6. Solar-Powered Trash Compactors
In an effort to increase collection efficiency and reduce trips to and from the dump, manufacturer Ecube Labs created a solar-powered trash compactor that can hold up to five times more than traditional trash bins. These machines compress trash as it accumulates to increase bin capacity, and they collect and transmit data on fill and collection times to help streamline the collection process.
7. E-Waste Kiosks
Electronic waste that is improperly disposed of can be harmful to both humans and the environment. Fortunately, many companies and organizations have started e-waste recycling programs that will accept — and even reimburse you for — old electronic devices.
ecoATM, a smart recycling company, took this idea one step further by creating a line of e-waste recycling kiosks that allow you to exchange your electronics for cash on the spot. While they won’t always offer cash for devices that are broken or destroyed, they accept phones, tablets and MP3 players in any condition and ensure that they are recycled properly.
8. Recycling Apps
Sorting through contaminated waste is one of the biggest challenges for recycling centers. In an effort to limit unrecyclable materials entering these centers, organizations have released apps like RecycleNation and iRecycle that make recycling easier for individuals. These apps provide users with information on recycling rates and center locations, and their comprehensive lists of materials help users determine which items can be recycled.
Futuristic Cities Implementing Smart Waste solutions
Cities across the globe are implementing smart waste management solutions to help save money and reduce their environmental impact. The following smart cities provide leading examples of these technologies in action.
San Francisco, California
San Francisco diverts about 80% of its waste from landfills every year, and it boasts one of the highest recycling rates in the U.S. The city achieved this in part through its partnership with Recology, a waste collection company. Recology invested $20 million into upgrading its facilities and installed a fleet of sorting robots to quickly and accurately sort recyclables.
These robots perform a series of tasks, including sorting out contaminates, recovering recyclable materials missed by traditional sorters and sorting black plastics that optical sorters can’t identify into mixed-plastic bales. This not only ensures that more of San Francisco’s materials are properly recycled, but also increases the quality and saleability of plastic bales.
Songdo, South Korea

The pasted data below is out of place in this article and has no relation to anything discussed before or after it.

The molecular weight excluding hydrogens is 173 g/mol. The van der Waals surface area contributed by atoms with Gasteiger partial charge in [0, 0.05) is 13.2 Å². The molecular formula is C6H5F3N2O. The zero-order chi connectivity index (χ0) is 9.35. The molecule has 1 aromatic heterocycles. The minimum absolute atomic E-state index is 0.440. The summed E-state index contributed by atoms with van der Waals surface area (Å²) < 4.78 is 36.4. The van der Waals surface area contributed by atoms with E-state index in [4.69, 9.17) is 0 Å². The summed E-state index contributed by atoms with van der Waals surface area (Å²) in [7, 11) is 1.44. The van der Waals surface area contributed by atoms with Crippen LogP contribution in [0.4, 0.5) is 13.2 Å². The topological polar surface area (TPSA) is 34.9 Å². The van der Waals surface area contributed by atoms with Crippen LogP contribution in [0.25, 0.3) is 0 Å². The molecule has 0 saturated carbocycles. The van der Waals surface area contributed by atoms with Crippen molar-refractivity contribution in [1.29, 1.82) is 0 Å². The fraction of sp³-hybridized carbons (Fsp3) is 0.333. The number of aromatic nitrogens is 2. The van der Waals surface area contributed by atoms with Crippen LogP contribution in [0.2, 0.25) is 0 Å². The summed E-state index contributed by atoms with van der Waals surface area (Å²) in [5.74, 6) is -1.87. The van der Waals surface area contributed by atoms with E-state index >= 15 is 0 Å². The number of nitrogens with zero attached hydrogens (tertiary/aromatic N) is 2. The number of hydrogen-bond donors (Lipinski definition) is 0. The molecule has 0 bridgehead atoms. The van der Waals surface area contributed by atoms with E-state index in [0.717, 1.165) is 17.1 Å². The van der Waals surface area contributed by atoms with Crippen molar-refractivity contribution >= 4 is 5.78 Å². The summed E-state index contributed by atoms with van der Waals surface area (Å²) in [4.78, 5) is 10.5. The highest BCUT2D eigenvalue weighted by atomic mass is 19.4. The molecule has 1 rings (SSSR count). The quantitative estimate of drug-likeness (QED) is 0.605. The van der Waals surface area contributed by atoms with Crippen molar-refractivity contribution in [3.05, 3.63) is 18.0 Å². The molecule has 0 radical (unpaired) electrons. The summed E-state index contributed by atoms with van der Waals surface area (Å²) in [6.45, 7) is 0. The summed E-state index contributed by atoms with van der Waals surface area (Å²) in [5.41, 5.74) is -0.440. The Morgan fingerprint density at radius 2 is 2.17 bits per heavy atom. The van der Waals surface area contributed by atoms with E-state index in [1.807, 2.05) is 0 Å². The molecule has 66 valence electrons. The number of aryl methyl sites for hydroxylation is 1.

Songdo, South Korea was one of the first cities to implement a truck-free waste management system. It achieved this by installing bins connected to a series of underground pneumatic waste pipes that transport trash to a waste processing facility, where waste is automatically sorted and either recycled, buried or burned for energy.
Songdo’s system was the first to eliminate the need for collection trucks by connecting every building in the city to the underground pipe system. This not only cut down on carbon emissions but also saved the city money. By 2014, the system only required seven workers to operate.
Amsterdam is one of the most eco-conscious cities in the world. As part of its goal to reduce CO2 emissions by 95% by 2050, the Dutch capital set out to upgrade its public waste collection system with smart technology. In 2014, the city added weighing mechanisms to some of its collection trucks and installed fill-level sensors in public trash bins. It then used the data to create more efficient, cost-effective waste collection schedules.
In 2020, researchers at MIT and AMS Institute unveiled a potential solution to clean up the piles of trash that still line Amsterdam’s historic canals. Their concept, Waste Streams, would involve installing floating dumpsters in canals that can be collected and returned by autonomous boats. If the project is successful, the system will eliminate the need for curbside trash pickup in historic districts and provide a more energy-efficient alternative.
If you want to make a difference in the way the world disposes of trash, consider adding sensors to your dumpsters, downloading a recycling app or advocating for better waste management in your community. While these technologies haven’t been implemented on a global scale, they are creating the foundation for a future that saves communities money and keeps trash out of landfills.